(DGIwire) – What is it like to live with Tourette syndrome? A 21-year-old woman with the disorder recently shared her reflections on MTV’s UK website. She described her first encounter with the physical challenges it brings: an incident at age six when she was blinking rapidly and was told by her grandmother that she was too beautiful to be screwing her face up like that. Yet she was trying to offset a bout of tics, something she said she still did years later—whether screwing up her face to stop herself blinking quickly, seizing her limbs up to stop them from flailing, or swallowing hard to inhibit clearing her throat incessantly. All of which, she wrote, usually proves futile.
She described being asked if she was making funny noises to get in character during a drama lesson, and noted how her eyes and throat began to hurt from exhausting attempts to repress her tics. Given the fact there is currently no cure for the disorder, she urged greater inclusion of Tourette syndrome in any discussion of mental health.
Tourette syndrome is a neurological disorder, usually first noticed in childhood, characterized by repetitive, involuntary movements and vocalizations called tics. The National Institute of Neurological Disorders and Stroke (NINDS) estimates that 200,000 Americans have the most severe form and as many as one in 100 exhibit milder and less complex symptoms.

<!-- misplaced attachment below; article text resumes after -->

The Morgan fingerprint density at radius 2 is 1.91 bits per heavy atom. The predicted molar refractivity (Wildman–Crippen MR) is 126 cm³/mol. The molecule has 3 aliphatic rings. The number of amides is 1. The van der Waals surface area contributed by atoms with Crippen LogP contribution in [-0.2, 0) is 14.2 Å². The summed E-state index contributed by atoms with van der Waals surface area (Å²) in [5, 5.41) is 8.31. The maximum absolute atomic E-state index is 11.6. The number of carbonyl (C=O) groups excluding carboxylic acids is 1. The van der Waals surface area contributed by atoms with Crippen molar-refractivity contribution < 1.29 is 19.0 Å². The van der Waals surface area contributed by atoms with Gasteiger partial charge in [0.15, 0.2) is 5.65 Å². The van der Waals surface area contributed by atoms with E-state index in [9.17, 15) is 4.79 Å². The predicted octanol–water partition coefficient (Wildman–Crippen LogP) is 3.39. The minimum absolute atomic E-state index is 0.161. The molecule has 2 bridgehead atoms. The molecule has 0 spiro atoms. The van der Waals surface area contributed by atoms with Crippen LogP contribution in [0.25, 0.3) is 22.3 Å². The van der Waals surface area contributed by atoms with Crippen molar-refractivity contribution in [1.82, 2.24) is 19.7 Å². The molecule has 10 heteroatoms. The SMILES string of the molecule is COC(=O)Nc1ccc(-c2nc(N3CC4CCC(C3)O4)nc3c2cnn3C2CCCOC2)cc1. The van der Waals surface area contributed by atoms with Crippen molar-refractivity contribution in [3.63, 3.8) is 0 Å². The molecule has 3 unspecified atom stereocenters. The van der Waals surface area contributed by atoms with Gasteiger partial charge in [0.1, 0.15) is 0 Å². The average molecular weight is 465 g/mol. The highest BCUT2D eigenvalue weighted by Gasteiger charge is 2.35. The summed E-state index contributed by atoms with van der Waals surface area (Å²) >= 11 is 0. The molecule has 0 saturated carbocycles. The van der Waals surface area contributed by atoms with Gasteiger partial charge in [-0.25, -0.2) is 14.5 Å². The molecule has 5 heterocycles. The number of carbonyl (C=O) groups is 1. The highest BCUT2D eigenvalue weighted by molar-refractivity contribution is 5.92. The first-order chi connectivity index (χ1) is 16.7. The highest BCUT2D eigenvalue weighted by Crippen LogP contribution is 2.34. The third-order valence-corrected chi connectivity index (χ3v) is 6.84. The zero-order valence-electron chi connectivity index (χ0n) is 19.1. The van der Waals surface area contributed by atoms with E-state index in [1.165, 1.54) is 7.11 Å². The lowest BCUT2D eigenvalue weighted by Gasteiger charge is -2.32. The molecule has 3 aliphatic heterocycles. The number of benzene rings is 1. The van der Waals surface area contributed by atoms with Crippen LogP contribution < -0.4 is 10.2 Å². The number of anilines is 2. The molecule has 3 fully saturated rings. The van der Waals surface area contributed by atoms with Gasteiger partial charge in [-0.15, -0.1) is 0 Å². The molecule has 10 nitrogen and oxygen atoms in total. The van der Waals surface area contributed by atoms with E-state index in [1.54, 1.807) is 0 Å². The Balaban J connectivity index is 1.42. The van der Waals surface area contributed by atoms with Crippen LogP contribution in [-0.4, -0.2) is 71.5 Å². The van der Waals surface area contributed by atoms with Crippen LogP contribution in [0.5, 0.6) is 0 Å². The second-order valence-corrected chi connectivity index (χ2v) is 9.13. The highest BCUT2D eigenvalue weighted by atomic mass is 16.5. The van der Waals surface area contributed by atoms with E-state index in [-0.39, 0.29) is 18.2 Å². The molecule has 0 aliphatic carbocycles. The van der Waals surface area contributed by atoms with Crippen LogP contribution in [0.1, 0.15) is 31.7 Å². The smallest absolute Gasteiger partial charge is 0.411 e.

“Those living with Tourette syndrome face a distinct set of challenges that require understanding from friends, family members and coworkers,” says Ascher Shmulewitz, MD, PhD, Chairman of the Board of Directors of Therapix Biosciences. “What all stakeholders should know is that research is ongoing to find new therapies with greater effectiveness than any currently available options.”
One approach to novel therapy, adopted by Therapix Biosciences, involves studying the potential impact on Tourette syndrome from a proprietary combination of two substances called cannabinoids. The first, dronabinol, is a synthetic form of THC, which has been approved as a medical treatment for decades; the second is palmitoylethanolamide (PEA), which naturally occurs in various foods and is listed as a medicinal food ingredient. A series of studies published in the Journal of Clinical Psychiatry and elsewhere have suggested that THC might address Tourette symptoms.
The company has nearly completed its Phase IIa clinical study at Yale University to assess the potential for its investigatory compound THX-TS01, which combines THC and PEA. The company is pursuing the development of THX-TS01 by utilizing a 505(b)(2) regulatory strategy based on prior US Food and Drug Administration (FDA) approval of dronabinol; the company is also seeking Orphan Drug Designation from the FDA. Top-line results from the Phase IIa study are expected in early 2018; Therapix will proceed accordingly from there.
“Hopefully there will one day be an effective treatment to address the symptoms of Tourette syndrome in a swift and significant way,” Dr. Shmulewitz adds.